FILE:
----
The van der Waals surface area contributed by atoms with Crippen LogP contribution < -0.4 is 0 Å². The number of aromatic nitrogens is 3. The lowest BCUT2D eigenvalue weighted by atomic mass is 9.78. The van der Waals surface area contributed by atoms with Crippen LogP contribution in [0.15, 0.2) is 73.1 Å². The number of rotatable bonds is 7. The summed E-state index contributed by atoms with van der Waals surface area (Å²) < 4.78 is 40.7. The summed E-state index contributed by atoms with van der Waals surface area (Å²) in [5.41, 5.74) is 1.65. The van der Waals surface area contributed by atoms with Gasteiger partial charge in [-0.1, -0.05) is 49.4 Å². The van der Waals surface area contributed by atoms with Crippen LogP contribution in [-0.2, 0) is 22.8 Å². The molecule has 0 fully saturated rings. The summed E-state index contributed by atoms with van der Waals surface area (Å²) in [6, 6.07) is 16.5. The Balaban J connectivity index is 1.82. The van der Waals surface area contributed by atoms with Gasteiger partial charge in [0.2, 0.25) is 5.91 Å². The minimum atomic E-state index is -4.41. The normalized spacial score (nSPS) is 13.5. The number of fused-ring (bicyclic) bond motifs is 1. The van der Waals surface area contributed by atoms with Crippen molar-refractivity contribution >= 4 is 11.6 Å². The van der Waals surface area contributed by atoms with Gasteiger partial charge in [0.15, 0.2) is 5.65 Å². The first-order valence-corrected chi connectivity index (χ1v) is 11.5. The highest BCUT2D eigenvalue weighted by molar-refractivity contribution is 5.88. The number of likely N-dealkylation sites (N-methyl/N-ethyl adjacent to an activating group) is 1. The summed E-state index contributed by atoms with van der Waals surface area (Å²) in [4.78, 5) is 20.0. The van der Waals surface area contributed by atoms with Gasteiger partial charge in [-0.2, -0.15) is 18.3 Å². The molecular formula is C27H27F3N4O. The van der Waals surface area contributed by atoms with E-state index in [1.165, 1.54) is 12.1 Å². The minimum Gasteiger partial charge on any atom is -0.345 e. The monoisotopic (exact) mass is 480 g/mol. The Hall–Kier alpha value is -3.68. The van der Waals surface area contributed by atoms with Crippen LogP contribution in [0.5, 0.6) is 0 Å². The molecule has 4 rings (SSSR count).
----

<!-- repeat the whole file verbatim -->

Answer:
The van der Waals surface area contributed by atoms with Crippen LogP contribution < -0.4 is 0 Å². The number of aromatic nitrogens is 3. The lowest BCUT2D eigenvalue weighted by atomic mass is 9.78. The van der Waals surface area contributed by atoms with Crippen LogP contribution in [0.15, 0.2) is 73.1 Å². The number of rotatable bonds is 7. The summed E-state index contributed by atoms with van der Waals surface area (Å²) < 4.78 is 40.7. The summed E-state index contributed by atoms with van der Waals surface area (Å²) in [5.41, 5.74) is 1.65. The van der Waals surface area contributed by atoms with Gasteiger partial charge in [-0.1, -0.05) is 49.4 Å². The van der Waals surface area contributed by atoms with Crippen LogP contribution in [-0.2, 0) is 22.8 Å². The molecule has 0 fully saturated rings. The summed E-state index contributed by atoms with van der Waals surface area (Å²) in [6, 6.07) is 16.5. The Balaban J connectivity index is 1.82. The van der Waals surface area contributed by atoms with Gasteiger partial charge in [0.2, 0.25) is 5.91 Å². The minimum atomic E-state index is -4.41. The normalized spacial score (nSPS) is 13.5. The number of fused-ring (bicyclic) bond motifs is 1. The van der Waals surface area contributed by atoms with Crippen molar-refractivity contribution >= 4 is 11.6 Å². The van der Waals surface area contributed by atoms with Gasteiger partial charge in [0.15, 0.2) is 5.65 Å². The first-order valence-corrected chi connectivity index (χ1v) is 11.5. The highest BCUT2D eigenvalue weighted by molar-refractivity contribution is 5.88. The number of likely N-dealkylation sites (N-methyl/N-ethyl adjacent to an activating group) is 1. The summed E-state index contributed by atoms with van der Waals surface area (Å²) in [4.78, 5) is 20.0. The van der Waals surface area contributed by atoms with Gasteiger partial charge in [-0.2, -0.15) is 18.3 Å². The molecular formula is C27H27F3N4O. The van der Waals surface area contributed by atoms with E-state index in [1.165, 1.54) is 12.1 Å². The minimum Gasteiger partial charge on any atom is -0.345 e. The monoisotopic (exact) mass is 480 g/mol. The Hall–Kier alpha value is -3.68. The van der Waals surface area contributed by atoms with Crippen LogP contribution in [0.5, 0.6) is 0 Å². The molecule has 4 rings (SSSR count).